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        Jul 18 2013: Oh, you're welcome Son Huynh, thank you also for your thoughts.

        You know, I thought, that the point of Abraham's introduction was to point out how he lacked certain skills due to having immigrant parents.

        I will say, though, that many young people lack certain knowledge because of a lack of communication between their parents and them.

        I don't think it is mutually exclusive to immigrant families.

        As a matter of fact, usually children of immigrants master the English language before their parents, and are in a great position to end up helping their parents with all these life skills.............and in a way, this helping of the parents, helps them also.
        I remember having to translate letters for my dad, and reading signs, and instructions in manuals, and also making phone calls for him.......wow, I just now remembered all that!!

        Each family is different.....the important thing is that there is good open communication.
        And, that parents take advantage of teachable moments to expose their children to life skills which they will need as adults.

        This is a wonderful conversation.

        I hope more young people participate.
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      Jul 16 2013: Mary M, You make me shy. Now i'm 24 years old and i am student. Although I have some part-time jobs but i still have to live depend on my parents. Because 4 years ago, i caught a strange disease, it was called halluciation of hearing. But i didn't agree to give up my university to cure myself. Near 3 years later, my result in University was so bad, so my parents forced me to reserve one year in university to cure myself. One year later, i returneId my university, everything with me is very strange. My friends graduated. I had no friends. I liked a fresh student.
      Everybody say that I am lack of life skill so much. I often create trouble for other people and don't know how to deal with problems in the real life.
      I admire u so much. You are a mirror with me. I have to learn many things from u so much.
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        Jul 16 2013: Le Hoai, thank you for answering my simple comment.

        You are so very brave.

        I am on my way out of my home now, but I will come back and write some more later today.

        Mary.
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        Jul 17 2013: Le Hoai, let me just come back and say that we humans are a work in progress.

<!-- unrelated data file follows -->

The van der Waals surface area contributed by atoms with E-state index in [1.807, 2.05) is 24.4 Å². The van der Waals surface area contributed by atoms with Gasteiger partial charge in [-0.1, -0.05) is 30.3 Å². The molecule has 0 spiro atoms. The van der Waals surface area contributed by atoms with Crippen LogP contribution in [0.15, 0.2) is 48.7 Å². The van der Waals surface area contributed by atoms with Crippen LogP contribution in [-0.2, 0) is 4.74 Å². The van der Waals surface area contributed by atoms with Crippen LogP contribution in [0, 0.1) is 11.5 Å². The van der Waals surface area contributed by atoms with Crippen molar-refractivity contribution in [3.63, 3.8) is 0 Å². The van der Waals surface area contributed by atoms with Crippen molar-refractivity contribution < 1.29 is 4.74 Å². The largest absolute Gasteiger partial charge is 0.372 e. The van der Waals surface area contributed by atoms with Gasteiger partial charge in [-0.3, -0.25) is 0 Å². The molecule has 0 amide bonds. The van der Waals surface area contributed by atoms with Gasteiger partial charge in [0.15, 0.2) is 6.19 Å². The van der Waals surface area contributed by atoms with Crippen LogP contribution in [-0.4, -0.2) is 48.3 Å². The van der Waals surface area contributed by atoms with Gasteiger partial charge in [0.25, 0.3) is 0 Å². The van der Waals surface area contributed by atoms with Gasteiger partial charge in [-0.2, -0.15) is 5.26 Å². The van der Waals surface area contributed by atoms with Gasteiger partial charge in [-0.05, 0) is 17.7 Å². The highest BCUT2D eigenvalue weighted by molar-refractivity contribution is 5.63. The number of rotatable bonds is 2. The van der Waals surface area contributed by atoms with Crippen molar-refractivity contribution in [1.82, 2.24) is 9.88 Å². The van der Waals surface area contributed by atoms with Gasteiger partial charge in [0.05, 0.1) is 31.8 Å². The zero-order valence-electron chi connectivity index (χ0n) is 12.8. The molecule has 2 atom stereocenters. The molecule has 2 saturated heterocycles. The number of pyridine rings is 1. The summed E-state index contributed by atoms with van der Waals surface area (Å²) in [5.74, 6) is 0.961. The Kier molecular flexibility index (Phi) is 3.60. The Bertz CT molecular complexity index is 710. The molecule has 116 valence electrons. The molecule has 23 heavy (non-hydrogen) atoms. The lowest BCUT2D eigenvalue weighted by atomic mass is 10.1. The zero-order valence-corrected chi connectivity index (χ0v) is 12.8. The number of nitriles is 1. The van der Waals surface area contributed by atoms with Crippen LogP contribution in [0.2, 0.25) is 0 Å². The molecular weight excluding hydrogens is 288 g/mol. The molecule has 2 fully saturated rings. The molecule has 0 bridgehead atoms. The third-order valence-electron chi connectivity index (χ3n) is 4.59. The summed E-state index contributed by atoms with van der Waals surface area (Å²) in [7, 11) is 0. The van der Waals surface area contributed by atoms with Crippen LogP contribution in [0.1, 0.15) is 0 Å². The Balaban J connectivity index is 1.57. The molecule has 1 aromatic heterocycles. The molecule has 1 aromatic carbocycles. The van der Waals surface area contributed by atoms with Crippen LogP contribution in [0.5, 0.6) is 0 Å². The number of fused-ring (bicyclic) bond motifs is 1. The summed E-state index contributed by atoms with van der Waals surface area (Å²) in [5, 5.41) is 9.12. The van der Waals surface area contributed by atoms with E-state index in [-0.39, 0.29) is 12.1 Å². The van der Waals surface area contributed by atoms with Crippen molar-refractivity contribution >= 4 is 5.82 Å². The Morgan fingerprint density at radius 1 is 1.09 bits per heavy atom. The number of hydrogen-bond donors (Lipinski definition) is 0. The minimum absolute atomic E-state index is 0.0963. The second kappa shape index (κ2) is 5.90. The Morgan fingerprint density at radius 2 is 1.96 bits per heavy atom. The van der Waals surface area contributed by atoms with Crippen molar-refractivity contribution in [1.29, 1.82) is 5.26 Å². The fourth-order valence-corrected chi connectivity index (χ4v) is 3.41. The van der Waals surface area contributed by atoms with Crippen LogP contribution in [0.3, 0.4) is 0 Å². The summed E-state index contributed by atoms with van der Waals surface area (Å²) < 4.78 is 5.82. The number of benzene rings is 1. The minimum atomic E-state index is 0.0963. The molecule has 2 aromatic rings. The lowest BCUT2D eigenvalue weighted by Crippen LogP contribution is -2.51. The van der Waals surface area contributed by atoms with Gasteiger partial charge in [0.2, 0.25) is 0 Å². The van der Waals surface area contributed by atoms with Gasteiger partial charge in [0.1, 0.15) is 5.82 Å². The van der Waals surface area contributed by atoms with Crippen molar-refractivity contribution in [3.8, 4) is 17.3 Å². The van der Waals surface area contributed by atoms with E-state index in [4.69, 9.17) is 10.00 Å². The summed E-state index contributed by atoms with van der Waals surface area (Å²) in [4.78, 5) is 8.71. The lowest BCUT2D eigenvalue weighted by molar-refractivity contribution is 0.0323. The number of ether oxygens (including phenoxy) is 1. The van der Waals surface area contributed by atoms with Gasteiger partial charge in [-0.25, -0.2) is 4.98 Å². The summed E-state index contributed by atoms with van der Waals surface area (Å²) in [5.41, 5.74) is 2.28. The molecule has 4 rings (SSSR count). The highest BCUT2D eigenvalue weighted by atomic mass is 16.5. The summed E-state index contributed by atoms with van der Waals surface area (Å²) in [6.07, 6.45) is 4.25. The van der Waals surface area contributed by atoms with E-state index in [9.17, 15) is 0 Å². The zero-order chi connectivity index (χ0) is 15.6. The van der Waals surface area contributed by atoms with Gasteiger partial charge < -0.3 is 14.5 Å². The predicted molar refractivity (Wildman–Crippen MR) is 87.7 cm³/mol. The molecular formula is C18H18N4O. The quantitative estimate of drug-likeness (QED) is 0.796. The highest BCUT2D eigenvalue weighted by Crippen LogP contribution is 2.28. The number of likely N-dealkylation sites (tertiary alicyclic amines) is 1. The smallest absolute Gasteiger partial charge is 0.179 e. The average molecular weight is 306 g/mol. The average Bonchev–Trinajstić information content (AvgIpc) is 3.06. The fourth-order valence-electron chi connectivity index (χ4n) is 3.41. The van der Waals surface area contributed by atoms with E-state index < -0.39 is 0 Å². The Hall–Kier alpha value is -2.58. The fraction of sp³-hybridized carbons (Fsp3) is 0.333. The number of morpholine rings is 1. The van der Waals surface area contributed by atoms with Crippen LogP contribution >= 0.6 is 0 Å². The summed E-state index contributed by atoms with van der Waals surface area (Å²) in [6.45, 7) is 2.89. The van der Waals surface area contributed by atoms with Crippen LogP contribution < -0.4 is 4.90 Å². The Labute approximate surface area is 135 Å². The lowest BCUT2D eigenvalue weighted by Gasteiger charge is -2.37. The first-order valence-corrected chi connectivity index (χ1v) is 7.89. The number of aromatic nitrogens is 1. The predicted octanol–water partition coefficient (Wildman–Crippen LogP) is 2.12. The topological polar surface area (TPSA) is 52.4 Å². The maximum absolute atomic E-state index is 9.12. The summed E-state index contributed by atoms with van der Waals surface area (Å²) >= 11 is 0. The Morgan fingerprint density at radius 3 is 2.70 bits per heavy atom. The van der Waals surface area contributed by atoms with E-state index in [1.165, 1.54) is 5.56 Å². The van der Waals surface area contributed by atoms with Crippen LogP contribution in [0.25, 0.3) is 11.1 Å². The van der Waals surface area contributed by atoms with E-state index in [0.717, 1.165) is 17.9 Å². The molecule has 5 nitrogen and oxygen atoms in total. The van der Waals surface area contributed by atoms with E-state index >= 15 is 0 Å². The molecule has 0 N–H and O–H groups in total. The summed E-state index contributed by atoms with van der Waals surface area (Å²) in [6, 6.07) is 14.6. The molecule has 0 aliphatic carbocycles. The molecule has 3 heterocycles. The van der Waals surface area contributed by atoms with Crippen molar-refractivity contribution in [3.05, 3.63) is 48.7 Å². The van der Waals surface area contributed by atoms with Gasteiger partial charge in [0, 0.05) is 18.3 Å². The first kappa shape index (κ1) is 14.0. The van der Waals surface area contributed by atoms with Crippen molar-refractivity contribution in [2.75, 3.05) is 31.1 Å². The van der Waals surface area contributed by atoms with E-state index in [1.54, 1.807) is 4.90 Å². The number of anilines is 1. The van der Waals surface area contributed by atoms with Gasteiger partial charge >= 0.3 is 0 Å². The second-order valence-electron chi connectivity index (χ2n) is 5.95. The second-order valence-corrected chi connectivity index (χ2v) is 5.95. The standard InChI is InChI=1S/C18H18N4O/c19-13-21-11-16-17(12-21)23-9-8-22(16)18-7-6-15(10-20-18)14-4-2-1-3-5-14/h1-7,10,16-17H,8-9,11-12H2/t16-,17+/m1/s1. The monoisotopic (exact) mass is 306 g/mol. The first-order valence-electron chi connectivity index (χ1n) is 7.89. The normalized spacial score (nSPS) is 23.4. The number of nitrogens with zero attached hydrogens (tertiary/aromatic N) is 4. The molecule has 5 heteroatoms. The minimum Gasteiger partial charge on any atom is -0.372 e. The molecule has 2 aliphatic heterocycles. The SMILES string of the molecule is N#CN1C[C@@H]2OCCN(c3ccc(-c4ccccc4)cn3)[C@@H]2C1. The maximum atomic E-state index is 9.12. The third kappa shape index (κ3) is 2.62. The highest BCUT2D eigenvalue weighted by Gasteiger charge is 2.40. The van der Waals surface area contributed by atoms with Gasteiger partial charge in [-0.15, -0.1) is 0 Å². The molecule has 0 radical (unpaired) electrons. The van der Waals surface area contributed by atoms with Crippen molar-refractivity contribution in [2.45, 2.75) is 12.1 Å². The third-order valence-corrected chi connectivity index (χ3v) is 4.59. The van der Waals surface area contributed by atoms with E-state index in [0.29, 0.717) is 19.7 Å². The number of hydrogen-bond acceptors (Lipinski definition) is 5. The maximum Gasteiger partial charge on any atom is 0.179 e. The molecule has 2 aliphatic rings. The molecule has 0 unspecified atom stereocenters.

Sometimes we feel like we are creating trouble for others, but in reality, we are in need of help until we learn to handle things ourselves.

        Be patient with yourself, and continue to reach out to your family.
        Family is very important.

        I hope you will learn much from participating in our TED community.
        There are a lot of kind individuals on here with a lot of years of life experience.

        You might not agree with everything you read, but you can always take what you find useful, and ignore the rest.

        It is nice meeting you.
        Mary
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          Jul 19 2013: Thank you so much. Your advice is very useful for me. Now it is my summer holiday and I am working in a company.
          My wish is simple: to have fresh new start. But if I want a new beginning, it has to start from within. I’m not a perfect person. In fact, I’m a perfectly imperfect person. Being perfect is not something I seek, because it is not possible. But do you know what is? Becoming a better person. That’s something we can all do. Becoming a better person than I was yesterday is a beautiful promise I can make to myself. And I wish: have a new beginning with TED. Because I will know and learn many things from many people like you and other people...
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        Jul 20 2013: I am looking forward to reading your comments on TED.

        Welcome, and see you around Le Hoai!!!
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      Jul 16 2013: Hi Mary,

      Here's an interesting, humoristic comment on what may happen if it is indeed school or so-called carrers advisors that become a part of the bigger picture and have responsibility for the development of the children, you can stop at 0:52:

      http://www.youtube.com/watch?v=xGGeLHnDQk8

      The schools and parents and other sources of influence do have do have some responsibility, I agree with that, but they also need to be caring, respectful of individuality and be competent.

      You say "Today in the information super-age.....there is just no excuse for not knowing." . - agreed. But what happens if the people who are supposed to take care of you don't really care to get any knowledge? I'm not speaking about my parents or schools. And assume things that are not true because of their own inhibitions or just lack of interest or knowledge? I can write pages on that.

      And you're right. There is no excuse for not knowing and not caring. There is no excuse for assuming, lying and staying uninformed and wanting to stay uninformed by not asking the right questions or being engaged. And there is no excuse for trying to categorise somebody by a faulty system of either loans and economy or culture.